8. I think that's implied though, isn't it? We have (with added W coordinates): So the Z coordinate must go from 0.5 at the origin to either 0 or 1 at the target point (either should look the same because the Z falloff texture is symmetrical, but I guess DR should do the same as what the game does). It is definitely going to need an offset of 0.5, resulting in a formula like: Z[tex] = 0.5 + 0.5 * (p · t̂) / ‖t‖ where t̂ is the normalised target vector and p is an arbitrary point within the volume whose Z texture coordinate we want to calculate.
  9. Modelling with that level of detail is not really possible within DarkRadiant, but could be achieved quite easily in Blender, perhaps using sculpting or texture painting. I presume it can also be done just as easily in other 3D applications like LightWave, Maya etc, although I have no personal experience with these. It sounds like you are looking for a custom skybox.
  10. Do you have the required darkmod.txt and startingmap.txt configuration files in your fms/mymission directory?
  11. Actually I think I'm wrong about this one. It's not the texture coordinates which are 0 at the origin, it's the image size. The texture coordinates are therefore effectively infinite, but this will not be achieved by actually setting the X and Y coordinates to infinity, but by setting the projective (W) texture coordinate to 0, causing the projective texture lookup (X/W, Y/W) to blow up to infinity. I think this means that the W coordinate will vary from 0 at the light origin to 1 at the light_target plane. In any case the next step will be to add some suitable debugging code to prin
  12. OK, let's start from the beginning (this will be a useful intellectual exercise and perhaps create some useful documentation that might help future development. A projected light works by mapping points in 3D space into texture coordinates, which are then used to sample a 2D light falloff texture and a separate 1D gradient texture resulting in a final color for each illuminated pixel. Every point within the light volume should be transformed into a triplet of texture coordinates, where the X and Y coordinates (conventionally called S and T in a shader) run from 0.0 to 1.0, and the Z coord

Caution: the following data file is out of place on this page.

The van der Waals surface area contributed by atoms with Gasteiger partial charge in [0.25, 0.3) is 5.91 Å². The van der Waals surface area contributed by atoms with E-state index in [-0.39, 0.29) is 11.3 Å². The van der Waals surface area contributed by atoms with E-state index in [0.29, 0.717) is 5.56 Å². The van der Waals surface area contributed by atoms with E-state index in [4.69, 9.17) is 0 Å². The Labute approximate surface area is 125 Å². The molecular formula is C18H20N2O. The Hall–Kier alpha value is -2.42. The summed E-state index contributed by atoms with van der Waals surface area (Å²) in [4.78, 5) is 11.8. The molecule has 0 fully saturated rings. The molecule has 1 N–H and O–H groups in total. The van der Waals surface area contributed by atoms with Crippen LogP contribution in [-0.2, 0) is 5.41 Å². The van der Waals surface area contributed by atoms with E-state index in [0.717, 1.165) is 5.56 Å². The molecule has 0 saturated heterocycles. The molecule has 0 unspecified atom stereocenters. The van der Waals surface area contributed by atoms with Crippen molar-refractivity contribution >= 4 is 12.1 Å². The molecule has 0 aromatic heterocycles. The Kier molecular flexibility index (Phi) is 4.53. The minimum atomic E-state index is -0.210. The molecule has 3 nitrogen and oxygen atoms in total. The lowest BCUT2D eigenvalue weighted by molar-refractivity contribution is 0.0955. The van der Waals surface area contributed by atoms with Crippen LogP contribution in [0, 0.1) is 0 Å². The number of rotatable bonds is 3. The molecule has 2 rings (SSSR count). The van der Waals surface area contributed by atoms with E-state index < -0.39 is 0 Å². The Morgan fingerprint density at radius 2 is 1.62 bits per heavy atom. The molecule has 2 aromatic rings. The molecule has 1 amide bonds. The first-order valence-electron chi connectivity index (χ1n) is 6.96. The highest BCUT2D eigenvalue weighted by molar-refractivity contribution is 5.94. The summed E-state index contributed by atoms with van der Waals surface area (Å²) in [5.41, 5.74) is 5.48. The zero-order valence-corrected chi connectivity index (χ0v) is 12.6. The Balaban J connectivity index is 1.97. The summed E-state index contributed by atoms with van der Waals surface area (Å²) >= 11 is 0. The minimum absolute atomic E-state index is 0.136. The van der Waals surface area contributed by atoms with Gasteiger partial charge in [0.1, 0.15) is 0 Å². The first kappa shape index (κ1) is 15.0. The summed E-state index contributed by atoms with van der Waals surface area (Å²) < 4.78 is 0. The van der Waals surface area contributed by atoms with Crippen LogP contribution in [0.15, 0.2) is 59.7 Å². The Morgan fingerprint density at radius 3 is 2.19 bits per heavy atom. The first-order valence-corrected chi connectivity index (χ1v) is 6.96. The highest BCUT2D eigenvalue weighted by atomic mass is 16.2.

13. That is actually very helpful, thanks. I just did a test, and rotating the light using the rotation tool works fine, including the render preview. The rotation is not applied to the target vector, but stored in a separate rotation spawnarg which is applied to the texture matrix in a separate step, and this appears to be working fine. This would explain why mappers might not have noticed the problem: since you can change the shape of the light OK, and change its direction by rotating, manual dragging of the light_target vector may be unnecessary. In summary: The location of th
  14. I played for a while, but eventually gave up because with every single guard helmeted this began to feel like a "forced ghost" (no knockouts) mission which is a style I don't personally enjoy. I won't rule out coming back to it at some point however, if I feel like a challenge. Feedback based on what I did see: While it was thrilling to hear somebody actually use my ambient music, I did wonder if you perhaps used too many different ambients. With a different one in almost every room there was a bit of "mood whiplash". I'd probably tone down the variety a little: maybe one ambient
  15. Thanks for all the support and offers of help; I didn't realise this would get such a positive response. I will post my investigations in this thread (partly for my own sanity, partly for future documentation in case this needs to be debugged again, and partly so anyone can jump in in case I'm going completely off the rails). I'm sure there will be some differences in the matrix DR needs, but this will still be helpful as an aid to understanding the process, so thanks for the pointer.